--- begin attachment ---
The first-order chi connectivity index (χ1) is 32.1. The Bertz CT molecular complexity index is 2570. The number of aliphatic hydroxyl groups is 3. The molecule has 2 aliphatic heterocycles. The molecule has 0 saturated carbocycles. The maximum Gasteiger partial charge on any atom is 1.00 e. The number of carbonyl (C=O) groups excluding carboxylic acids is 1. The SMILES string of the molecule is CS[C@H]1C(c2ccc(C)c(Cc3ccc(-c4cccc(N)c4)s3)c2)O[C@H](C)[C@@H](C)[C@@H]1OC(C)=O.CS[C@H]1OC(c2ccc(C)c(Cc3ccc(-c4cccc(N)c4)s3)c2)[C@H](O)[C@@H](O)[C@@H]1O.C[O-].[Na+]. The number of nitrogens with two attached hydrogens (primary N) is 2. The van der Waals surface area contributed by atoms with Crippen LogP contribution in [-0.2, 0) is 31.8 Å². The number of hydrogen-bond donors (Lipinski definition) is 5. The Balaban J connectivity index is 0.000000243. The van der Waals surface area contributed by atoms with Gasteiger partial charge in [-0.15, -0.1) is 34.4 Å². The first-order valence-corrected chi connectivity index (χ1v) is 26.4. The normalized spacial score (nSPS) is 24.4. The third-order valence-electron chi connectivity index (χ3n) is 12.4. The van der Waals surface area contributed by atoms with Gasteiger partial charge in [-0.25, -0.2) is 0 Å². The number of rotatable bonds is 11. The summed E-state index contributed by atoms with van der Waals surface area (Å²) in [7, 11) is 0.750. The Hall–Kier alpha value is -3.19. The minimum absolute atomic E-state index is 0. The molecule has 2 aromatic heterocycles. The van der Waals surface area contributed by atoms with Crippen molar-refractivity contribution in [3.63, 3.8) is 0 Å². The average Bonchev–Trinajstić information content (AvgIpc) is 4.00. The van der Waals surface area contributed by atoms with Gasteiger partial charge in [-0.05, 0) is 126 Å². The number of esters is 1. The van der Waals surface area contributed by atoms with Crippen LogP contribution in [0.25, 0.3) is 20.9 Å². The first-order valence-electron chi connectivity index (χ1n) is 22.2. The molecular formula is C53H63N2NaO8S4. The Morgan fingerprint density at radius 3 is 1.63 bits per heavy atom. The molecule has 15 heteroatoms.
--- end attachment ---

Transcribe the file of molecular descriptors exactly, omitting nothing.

The first-order chi connectivity index (χ1) is 32.1. The Bertz CT molecular complexity index is 2570. The number of aliphatic hydroxyl groups is 3. The molecule has 2 aliphatic heterocycles. The molecule has 0 saturated carbocycles. The maximum Gasteiger partial charge on any atom is 1.00 e. The number of carbonyl (C=O) groups excluding carboxylic acids is 1. The SMILES string of the molecule is CS[C@H]1C(c2ccc(C)c(Cc3ccc(-c4cccc(N)c4)s3)c2)O[C@H](C)[C@@H](C)[C@@H]1OC(C)=O.CS[C@H]1OC(c2ccc(C)c(Cc3ccc(-c4cccc(N)c4)s3)c2)[C@H](O)[C@@H](O)[C@@H]1O.C[O-].[Na+]. The number of nitrogens with two attached hydrogens (primary N) is 2. The van der Waals surface area contributed by atoms with Crippen LogP contribution in [-0.2, 0) is 31.8 Å². The number of hydrogen-bond donors (Lipinski definition) is 5. The Balaban J connectivity index is 0.000000243. The van der Waals surface area contributed by atoms with Gasteiger partial charge in [-0.15, -0.1) is 34.4 Å². The first-order valence-corrected chi connectivity index (χ1v) is 26.4. The normalized spacial score (nSPS) is 24.4. The third-order valence-electron chi connectivity index (χ3n) is 12.4. The van der Waals surface area contributed by atoms with Gasteiger partial charge in [-0.25, -0.2) is 0 Å². The number of rotatable bonds is 11. The summed E-state index contributed by atoms with van der Waals surface area (Å²) in [7, 11) is 0.750. The Hall–Kier alpha value is -3.19. The minimum absolute atomic E-state index is 0. The molecule has 2 aromatic heterocycles. The van der Waals surface area contributed by atoms with Crippen molar-refractivity contribution in [3.63, 3.8) is 0 Å². The average Bonchev–Trinajstić information content (AvgIpc) is 4.00. The van der Waals surface area contributed by atoms with Gasteiger partial charge in [-0.05, 0) is 126 Å². The number of esters is 1. The van der Waals surface area contributed by atoms with Crippen LogP contribution in [0.25, 0.3) is 20.9 Å². The first-order valence-electron chi connectivity index (χ1n) is 22.2. The molecular formula is C53H63N2NaO8S4. The Morgan fingerprint density at radius 3 is 1.63 bits per heavy atom. The molecule has 15 heteroatoms.